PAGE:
The government is amending the Regulation of Investigatory Powers Act (RIPA) following a number of serious allegations around historical cases.
It means the Office of Surveillance Commissioners must give prior approval for all undercover deployments which last longer than 12 months.
Policing Minister Damian Green announced the government’s intention to increase the amount of independent supervision and assessment of undercover operations earlier this year.
A Home Office spokesperson said:
Undercover police operations are vital in the fight against terrorism and serious organised crime. However, covert powers must be used proportionately and only when necessary.
This new legislation ensures an independent third party – the Office of Surveillance Commissioners – provides enhanced judicial oversight of all undercover police deployments.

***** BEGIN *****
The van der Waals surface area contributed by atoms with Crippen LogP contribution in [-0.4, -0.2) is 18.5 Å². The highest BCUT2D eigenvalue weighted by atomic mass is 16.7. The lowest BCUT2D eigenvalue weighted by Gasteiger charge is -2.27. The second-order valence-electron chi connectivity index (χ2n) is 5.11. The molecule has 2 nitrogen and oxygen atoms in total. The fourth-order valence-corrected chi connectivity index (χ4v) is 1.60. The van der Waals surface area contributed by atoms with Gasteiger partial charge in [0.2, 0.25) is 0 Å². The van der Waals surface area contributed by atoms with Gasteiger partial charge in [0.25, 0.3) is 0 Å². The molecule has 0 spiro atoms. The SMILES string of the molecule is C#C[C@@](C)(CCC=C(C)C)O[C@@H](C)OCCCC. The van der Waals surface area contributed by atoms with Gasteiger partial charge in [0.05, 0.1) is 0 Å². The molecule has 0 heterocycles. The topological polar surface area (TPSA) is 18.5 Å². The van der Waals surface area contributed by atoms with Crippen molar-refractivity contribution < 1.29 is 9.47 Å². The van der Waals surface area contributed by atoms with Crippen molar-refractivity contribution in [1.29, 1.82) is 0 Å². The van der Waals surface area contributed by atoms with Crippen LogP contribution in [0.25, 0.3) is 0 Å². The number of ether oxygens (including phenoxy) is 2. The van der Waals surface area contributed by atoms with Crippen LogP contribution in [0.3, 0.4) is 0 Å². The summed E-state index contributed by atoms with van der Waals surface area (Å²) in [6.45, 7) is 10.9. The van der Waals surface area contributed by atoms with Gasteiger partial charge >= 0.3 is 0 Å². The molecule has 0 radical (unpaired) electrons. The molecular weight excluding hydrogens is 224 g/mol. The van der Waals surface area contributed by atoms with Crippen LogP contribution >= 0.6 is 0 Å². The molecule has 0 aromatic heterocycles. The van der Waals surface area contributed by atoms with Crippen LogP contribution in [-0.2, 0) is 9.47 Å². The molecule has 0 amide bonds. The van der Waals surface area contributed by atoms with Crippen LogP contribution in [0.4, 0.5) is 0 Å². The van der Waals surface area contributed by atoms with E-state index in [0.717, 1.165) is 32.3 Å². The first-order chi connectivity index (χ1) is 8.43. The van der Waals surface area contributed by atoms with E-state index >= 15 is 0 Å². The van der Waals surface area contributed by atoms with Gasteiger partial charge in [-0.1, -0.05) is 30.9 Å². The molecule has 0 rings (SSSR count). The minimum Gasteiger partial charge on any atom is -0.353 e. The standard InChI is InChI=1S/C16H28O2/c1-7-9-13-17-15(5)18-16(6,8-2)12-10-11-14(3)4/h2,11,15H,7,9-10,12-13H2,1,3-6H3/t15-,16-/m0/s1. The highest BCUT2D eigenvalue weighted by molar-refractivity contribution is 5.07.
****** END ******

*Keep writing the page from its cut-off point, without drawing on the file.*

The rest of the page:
It means law enforcement agencies must notify the OSC at the outset of undercover operations and get OSC approval for deployments that last longer than 12 months.
We want the highest standards of professionalism and excellence in all aspects of policing.
The new legislation also means all deployments of undercover officers must be authorised by an assistant chief constable, while those lasting more than 12 months must be approved by a chief constable.
Published 31 October 2013